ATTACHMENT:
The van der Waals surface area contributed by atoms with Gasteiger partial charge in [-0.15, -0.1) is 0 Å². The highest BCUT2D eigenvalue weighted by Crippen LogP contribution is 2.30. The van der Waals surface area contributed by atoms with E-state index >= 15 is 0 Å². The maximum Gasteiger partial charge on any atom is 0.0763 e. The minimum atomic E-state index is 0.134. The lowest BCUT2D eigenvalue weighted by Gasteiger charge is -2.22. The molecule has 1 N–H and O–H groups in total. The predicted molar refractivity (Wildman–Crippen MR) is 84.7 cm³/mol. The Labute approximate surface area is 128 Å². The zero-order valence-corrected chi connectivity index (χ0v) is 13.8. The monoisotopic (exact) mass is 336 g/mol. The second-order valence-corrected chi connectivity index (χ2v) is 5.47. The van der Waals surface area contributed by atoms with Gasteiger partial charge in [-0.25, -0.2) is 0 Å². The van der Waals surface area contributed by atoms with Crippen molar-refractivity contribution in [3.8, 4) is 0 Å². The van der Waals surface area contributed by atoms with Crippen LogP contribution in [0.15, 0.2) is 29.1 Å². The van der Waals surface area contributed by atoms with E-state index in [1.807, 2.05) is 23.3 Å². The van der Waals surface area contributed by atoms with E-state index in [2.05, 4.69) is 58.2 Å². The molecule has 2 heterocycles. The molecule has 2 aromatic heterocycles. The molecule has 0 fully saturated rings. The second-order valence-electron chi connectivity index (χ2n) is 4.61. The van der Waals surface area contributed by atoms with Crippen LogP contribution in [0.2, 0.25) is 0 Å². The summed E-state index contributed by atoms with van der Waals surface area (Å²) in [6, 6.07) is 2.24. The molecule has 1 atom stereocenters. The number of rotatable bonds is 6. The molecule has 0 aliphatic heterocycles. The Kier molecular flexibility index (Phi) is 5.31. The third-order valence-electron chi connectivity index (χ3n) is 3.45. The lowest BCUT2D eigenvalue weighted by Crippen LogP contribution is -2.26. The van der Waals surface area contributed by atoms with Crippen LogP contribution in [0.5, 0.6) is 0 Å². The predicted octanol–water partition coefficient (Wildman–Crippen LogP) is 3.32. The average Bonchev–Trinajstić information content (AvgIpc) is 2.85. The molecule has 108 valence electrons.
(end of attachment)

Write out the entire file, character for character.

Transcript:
The van der Waals surface area contributed by atoms with Gasteiger partial charge in [-0.15, -0.1) is 0 Å². The highest BCUT2D eigenvalue weighted by Crippen LogP contribution is 2.30. The van der Waals surface area contributed by atoms with E-state index >= 15 is 0 Å². The maximum Gasteiger partial charge on any atom is 0.0763 e. The minimum atomic E-state index is 0.134. The lowest BCUT2D eigenvalue weighted by Gasteiger charge is -2.22. The molecule has 1 N–H and O–H groups in total. The predicted molar refractivity (Wildman–Crippen MR) is 84.7 cm³/mol. The Labute approximate surface area is 128 Å². The zero-order valence-corrected chi connectivity index (χ0v) is 13.8. The monoisotopic (exact) mass is 336 g/mol. The second-order valence-corrected chi connectivity index (χ2v) is 5.47. The van der Waals surface area contributed by atoms with Gasteiger partial charge in [-0.25, -0.2) is 0 Å². The van der Waals surface area contributed by atoms with Crippen molar-refractivity contribution in [3.8, 4) is 0 Å². The van der Waals surface area contributed by atoms with Crippen LogP contribution in [0.15, 0.2) is 29.1 Å². The van der Waals surface area contributed by atoms with E-state index in [1.807, 2.05) is 23.3 Å². The van der Waals surface area contributed by atoms with E-state index in [2.05, 4.69) is 58.2 Å². The molecule has 2 heterocycles. The molecule has 2 aromatic heterocycles. The molecule has 0 fully saturated rings. The second-order valence-electron chi connectivity index (χ2n) is 4.61. The van der Waals surface area contributed by atoms with Crippen LogP contribution in [0.2, 0.25) is 0 Å². The summed E-state index contributed by atoms with van der Waals surface area (Å²) in [6, 6.07) is 2.24. The molecule has 1 atom stereocenters. The number of rotatable bonds is 6. The molecule has 0 aliphatic heterocycles. The Kier molecular flexibility index (Phi) is 5.31. The third-order valence-electron chi connectivity index (χ3n) is 3.45. The lowest BCUT2D eigenvalue weighted by Crippen LogP contribution is -2.26. The van der Waals surface area contributed by atoms with Crippen LogP contribution in [0.5, 0.6) is 0 Å². The predicted octanol–water partition coefficient (Wildman–Crippen LogP) is 3.32. The average Bonchev–Trinajstić information content (AvgIpc) is 2.85. The molecule has 108 valence electrons.